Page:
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Rewards are the best use of your credit card points

March 8, 2019 Business 0 Views Image: Sofia Sforza on Unsplash There is no shortage of rewards credit cards out there, and when more players enter the game, redemption increases opportunities as well. But as Dan Frommer points out for Eater, it's probably the best value to redeem your points for travel amounts. You can spend hours every day to calculate and value credit card rewards programs (and actually do many people – there is a whole online industry dedicated to it) to figure out how to get the best deal possible. But as Frommer indicates, if you have a reward card that is not your basic refund card (basic = Capital One Savor *, for example, non-basic = Chase Travel Suite), you will most likely get the most bang for your money by paying in your points for different travel offers, such as flights or hotels. "Specifically, it's usually the best way to transfer your points to affiliate programs for things like award winning business cards and luxury hotels," writes Frommer. "Where you can get a cent per point (or less!) In value making repayment credits, you can easily get twice as much value per point (or much more!) On luxury rewards." This is something the Poultry guy writes about often: Too many consumers seem to take the easier way and redeem their usual points on undervalues ​​for things like goods and even bad repayment proposals. If you do, don't blame yourself too much. Credit cards, airlines and hotels…

Image: Sofia Sforza on Unsplash

There is no shortage of rewards credit cards out there, and when more players enter the game, redemption increases opportunities as well. But as Dan Frommer points out for Eater, it’s probably the best value to redeem your points for travel amounts.

You can spend hours every day to calculate and value credit card rewards programs (and actually do many people – there is a whole online industry dedicated to it) to figure out how to get the best deal possible.

But as Frommer indicates, if you have a reward card that is not your basic refund card (basic = Capital One Savor *, for example, non-basic = Chase Travel Suite), you will most likely get the most bang for your money by paying in your points for different travel offers, such as flights or hotels.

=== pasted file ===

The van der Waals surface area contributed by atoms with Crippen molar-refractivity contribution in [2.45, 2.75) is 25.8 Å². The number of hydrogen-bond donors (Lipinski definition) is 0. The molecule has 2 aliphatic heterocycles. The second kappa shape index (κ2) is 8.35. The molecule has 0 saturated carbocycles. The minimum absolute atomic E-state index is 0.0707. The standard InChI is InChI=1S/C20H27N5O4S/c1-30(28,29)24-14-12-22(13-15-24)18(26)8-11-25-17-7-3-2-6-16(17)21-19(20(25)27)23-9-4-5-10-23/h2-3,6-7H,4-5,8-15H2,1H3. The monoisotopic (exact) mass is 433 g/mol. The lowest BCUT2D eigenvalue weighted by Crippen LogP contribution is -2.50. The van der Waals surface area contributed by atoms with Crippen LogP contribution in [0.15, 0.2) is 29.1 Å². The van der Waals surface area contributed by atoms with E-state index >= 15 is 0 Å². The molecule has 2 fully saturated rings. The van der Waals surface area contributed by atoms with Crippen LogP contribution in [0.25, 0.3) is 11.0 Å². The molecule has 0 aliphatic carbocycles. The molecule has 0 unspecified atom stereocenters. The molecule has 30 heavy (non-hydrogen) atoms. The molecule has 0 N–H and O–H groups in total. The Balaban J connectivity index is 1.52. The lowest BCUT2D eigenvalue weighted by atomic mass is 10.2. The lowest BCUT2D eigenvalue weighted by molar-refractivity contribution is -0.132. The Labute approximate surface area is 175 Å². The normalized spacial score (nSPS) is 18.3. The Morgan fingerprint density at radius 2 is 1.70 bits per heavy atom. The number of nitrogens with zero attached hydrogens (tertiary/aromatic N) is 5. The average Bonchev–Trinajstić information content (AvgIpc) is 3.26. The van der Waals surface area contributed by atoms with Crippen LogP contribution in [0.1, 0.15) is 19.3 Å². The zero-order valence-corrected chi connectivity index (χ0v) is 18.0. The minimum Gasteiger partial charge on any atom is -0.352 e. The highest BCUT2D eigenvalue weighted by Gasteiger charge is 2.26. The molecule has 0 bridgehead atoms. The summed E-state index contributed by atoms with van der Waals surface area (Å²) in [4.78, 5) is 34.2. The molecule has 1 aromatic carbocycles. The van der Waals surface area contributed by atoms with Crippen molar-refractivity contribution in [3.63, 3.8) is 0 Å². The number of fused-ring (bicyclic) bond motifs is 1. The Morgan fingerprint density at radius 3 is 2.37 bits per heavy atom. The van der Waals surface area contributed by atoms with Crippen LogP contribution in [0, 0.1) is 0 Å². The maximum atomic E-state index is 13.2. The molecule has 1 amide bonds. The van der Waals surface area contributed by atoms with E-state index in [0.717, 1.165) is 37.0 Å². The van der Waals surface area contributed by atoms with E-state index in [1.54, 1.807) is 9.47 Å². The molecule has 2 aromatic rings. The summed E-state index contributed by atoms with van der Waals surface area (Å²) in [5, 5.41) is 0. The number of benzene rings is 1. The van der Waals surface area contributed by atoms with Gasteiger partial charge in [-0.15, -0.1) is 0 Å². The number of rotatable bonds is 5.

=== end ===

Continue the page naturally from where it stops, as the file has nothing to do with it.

“Specifically, it’s usually the best way to transfer your points to affiliate programs for things like award winning business cards and luxury hotels,” writes Frommer. “Where you can get a cent per point (or less!) In value making repayment credits, you can easily get twice as much value per point (or much more!) On luxury rewards.”

This is something the Poultry guy writes about often:

Too many consumers seem to take the easier way and redeem their usual points on undervalues ​​for things like goods and even bad repayment proposals. If you do, don’t blame yourself too much. Credit cards, airlines and hotels tend to make it easy to make money from your points for low value items or redemption for one reason: it is cheaper for them.

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Spend Your Points on What You Really Want

The “best” value of all is to use your points for something you really want, as Frommer writes in another piece in his newsletter, the Points Party.

But a better way to measure the value of a point income is to consider the big picture: Do you get what you want or need out of this? Because it is ultimately what matters most – and really always put time and energy into this.

Certainly mathematically the best value can be to use your points on a particular flight or in interaction with another program, but if you do not want to take that flight or stay in that hotel it is not really valuable . And, for example, if you don’t plan to travel anywhere but have a high credit card balance, you can get a credit, which can make you more meaningful. It’s all variable.

Points are never worth going into debt over. But with many reward cards that offer registration bonuses if you spend X in Y months, some people can dig in a hole. “No number of points is worth the cost of interest payments or anxiety to feel you are behind,” writes Frommer.

Finally: The score loses its value over time. So use them when you can, as Frommer writes, about what makes you happy. (And read Inventory’s very good interview with Frommer.)

* I have the Capital One Savor card.

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